Heusden (photo: Johan Wieland)


Heusden is a fortified city that has been meticulously restored to its Golden Age splendor. For more in-depth coverage of Heusden, read our Place section in Issue 60 of Dutch the magazine…

Some interesting facts:

  • Heusden is so old that there is no record of when exactly the town received its city charter, sometime between 1231 and 1318 is the current best estimate.
  • Heusden Castle was blown to pieces on July 24, 1680 when lightning struck its tower. Some 70,000 pounds of gunpowder and a thousand grenades lay in storage in the castle, which were ignited. The city of Heusden survived pretty much intact, because the pressure wave that resulted from the explosion traveled away from the city instead of toward it.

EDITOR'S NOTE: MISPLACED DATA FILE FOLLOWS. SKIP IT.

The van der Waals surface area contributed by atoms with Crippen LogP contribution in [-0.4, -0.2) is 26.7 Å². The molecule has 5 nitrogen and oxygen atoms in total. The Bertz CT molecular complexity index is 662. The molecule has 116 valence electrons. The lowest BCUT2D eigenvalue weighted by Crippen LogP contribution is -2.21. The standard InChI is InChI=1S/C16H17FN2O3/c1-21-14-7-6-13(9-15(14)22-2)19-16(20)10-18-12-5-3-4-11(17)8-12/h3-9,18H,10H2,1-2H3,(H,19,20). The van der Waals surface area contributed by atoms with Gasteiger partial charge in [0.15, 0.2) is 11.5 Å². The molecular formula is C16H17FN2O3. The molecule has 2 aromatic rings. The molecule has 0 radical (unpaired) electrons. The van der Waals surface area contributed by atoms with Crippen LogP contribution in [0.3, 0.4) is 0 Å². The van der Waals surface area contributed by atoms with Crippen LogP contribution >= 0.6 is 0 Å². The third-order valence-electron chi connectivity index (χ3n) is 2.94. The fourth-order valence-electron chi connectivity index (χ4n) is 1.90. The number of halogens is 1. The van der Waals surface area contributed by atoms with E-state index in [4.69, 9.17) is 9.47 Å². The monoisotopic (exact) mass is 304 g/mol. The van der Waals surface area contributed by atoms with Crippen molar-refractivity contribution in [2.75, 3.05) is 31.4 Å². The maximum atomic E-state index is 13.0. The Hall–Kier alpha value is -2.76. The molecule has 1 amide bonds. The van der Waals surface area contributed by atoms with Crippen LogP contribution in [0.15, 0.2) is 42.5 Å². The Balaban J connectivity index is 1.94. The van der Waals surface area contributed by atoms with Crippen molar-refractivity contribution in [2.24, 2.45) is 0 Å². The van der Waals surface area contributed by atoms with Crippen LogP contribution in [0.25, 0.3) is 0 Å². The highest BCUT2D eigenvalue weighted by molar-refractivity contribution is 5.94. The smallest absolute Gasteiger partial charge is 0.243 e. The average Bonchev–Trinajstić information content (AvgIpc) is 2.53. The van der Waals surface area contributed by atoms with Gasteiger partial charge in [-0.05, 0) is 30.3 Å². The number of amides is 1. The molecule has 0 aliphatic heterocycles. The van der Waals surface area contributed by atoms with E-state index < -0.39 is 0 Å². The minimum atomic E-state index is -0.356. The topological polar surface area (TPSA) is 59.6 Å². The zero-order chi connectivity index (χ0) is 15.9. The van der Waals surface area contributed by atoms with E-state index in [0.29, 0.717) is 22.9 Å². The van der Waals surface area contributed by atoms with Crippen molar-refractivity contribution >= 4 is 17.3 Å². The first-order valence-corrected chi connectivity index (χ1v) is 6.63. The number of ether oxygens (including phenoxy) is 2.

• On November 4, 1944, four hours before Heusden was liberated, 134 people were killed when the German occupiers blew up the town hall tower. Many townspeople, lots of children among them, had sought refuge in the town hall basement as the battle for the town was raging. The tower collapsed on top of them.
  • In the 1950s urban planners wanted to tear down Heusden and its historic fortifications to make way for new development and a four-lane highway. But the historical importance of the town and the unique nature of its fortifications were recognized by the authorities just in time. The plans for razing the city were abandoned and a lengthy restoration project was started.
  • In 1978 Heusden was awarded the prestigious ‘Europa Nostra’ restoration prize, after its fortifications were reconstructed to their 1649 state, with the help of a map of the town by famed cartographer Joan Blaeu.

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Original article by: Tom Bijvoet